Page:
PID is one of the most serious complications of a sexually transmitted disease in women: It can lead to irreversible damage to the uterus, ovaries, fallopian tubes, or other parts of the female reproductive system, and is the primary preventable cause of infertility in women.
Your pelvis is the lower part of your belly, below your navel and between your hips. Sometimes, the muscles and other kinds of tissue that hold everything in place get stretched out, weak, or torn.
Pelvic organ prolapse (POP) doesn’t always have symptoms. When it does, they depend on what kind of prolapse you have. In most cases, symptoms are mild in the morning, but get worse as the day goes on.
There are a few different types of pelvic organ prolapse (POP). They’re named after where they happen in your body and what organs are involved.
Pelvic organ prolapse (POP) happens when organs like the bladder, uterus or rectum drop down and press against the vagina. There are several ways to treat this condition -- both with and without surgery.
If you have pelvic organ prolapse, you probably wonder what can be done to treat it. While medical procedures are available, there are things you can do on your own that may help you to feel better from day to day.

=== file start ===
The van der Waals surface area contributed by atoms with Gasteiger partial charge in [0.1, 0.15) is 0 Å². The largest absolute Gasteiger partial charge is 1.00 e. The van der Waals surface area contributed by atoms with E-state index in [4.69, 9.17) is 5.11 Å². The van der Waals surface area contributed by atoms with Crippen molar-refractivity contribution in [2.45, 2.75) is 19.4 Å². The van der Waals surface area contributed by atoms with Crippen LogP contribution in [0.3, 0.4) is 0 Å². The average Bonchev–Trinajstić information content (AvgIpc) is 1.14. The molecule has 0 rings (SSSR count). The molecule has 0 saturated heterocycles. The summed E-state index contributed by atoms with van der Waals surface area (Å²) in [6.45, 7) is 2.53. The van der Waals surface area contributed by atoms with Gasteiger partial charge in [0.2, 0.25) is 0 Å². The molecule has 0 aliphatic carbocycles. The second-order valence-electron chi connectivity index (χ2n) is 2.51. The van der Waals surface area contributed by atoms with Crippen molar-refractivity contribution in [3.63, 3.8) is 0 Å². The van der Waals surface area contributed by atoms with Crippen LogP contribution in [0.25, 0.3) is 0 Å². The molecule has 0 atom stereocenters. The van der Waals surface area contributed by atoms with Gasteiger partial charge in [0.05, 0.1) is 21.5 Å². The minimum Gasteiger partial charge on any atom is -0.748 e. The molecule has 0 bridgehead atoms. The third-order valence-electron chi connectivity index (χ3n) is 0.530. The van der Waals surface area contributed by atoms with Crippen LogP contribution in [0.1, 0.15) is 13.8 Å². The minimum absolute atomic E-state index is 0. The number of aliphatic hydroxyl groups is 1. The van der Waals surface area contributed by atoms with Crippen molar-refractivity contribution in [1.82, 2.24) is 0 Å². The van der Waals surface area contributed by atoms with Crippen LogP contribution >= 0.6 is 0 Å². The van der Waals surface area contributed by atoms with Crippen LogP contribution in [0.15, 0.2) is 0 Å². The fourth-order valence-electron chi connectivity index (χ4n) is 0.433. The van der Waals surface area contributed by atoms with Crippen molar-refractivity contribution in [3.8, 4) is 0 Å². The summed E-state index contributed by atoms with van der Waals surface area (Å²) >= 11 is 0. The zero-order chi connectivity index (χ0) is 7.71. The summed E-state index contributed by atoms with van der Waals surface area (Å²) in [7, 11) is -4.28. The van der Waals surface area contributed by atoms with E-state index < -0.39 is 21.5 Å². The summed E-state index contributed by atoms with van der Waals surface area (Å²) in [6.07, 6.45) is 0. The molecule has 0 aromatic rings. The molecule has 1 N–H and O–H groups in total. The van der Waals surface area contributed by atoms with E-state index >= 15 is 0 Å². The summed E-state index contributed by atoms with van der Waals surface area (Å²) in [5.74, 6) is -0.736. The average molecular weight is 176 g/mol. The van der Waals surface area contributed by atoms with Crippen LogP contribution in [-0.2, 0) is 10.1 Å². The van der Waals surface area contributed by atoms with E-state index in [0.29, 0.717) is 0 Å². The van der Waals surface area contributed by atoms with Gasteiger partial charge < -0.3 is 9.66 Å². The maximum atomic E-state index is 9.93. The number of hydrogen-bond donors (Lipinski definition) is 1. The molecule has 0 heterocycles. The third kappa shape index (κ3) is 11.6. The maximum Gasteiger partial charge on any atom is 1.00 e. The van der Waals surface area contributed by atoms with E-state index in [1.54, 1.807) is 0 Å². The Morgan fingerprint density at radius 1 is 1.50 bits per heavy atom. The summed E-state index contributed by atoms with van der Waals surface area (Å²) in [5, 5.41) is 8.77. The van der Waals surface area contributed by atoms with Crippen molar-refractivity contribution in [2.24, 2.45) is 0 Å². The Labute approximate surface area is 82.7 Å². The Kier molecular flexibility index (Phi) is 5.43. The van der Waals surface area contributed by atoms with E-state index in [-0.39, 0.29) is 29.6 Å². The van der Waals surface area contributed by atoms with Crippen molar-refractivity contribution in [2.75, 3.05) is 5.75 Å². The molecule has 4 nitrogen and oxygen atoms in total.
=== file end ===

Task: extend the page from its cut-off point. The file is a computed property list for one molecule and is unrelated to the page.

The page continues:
Physical therapy can offer long-term relief from your pelvic organ prolapse symptoms by strengthening core muscles. These exercises are used in addition to Kegels to strengthen muscles on your pelvic floor.
Kegel exercises (also called “pelvic floor exercises”) strengthen your pelvic floor muscles.
A sexual problem, or sexual dysfunction, refers to a problem during any phase of the sexual response cycle that prevents the individual or couple from experiencing satisfaction from the sexual activity.
While vaginal bleeding after sex can be alarming, it’s also fairly common and probably no cause for concern. But it can also be caused by an infection, and in rare cases, it's a sign of cervical cancer.
Vaginoplasty is a procedure that aims to "tighten up" a vagina that's become slack or loose from vaginal childbirth or aging. Labiaplasty changes the size or shape of the labia, typically making them smaller or correcting an asymmetry between them.
When a woman has vaginismus, their vagina's muscles squeeze or spasm when something is entering it, like a tampon or a penis. It can be mildly uncomfortable, or it can be painful.
Adenomyosis is a condition in which the inner lining of the uterus (the endometrium) breaks through the muscle wall of the uterus (the myometrium).
An enlarged uterus can be a symptom of a variety of medical issues. Learn what could cause an enlarged uterus.
Your uterus is normally held in place inside your pelvis with various muscles, tissue, and ligaments. Childbirth or difficult labor and delivery can cause these muscles to weaken. Also, as a woman ages and with a natural loss of estrogen, their uterus can drop into the vaginal canal, causing a prolapsed uterus.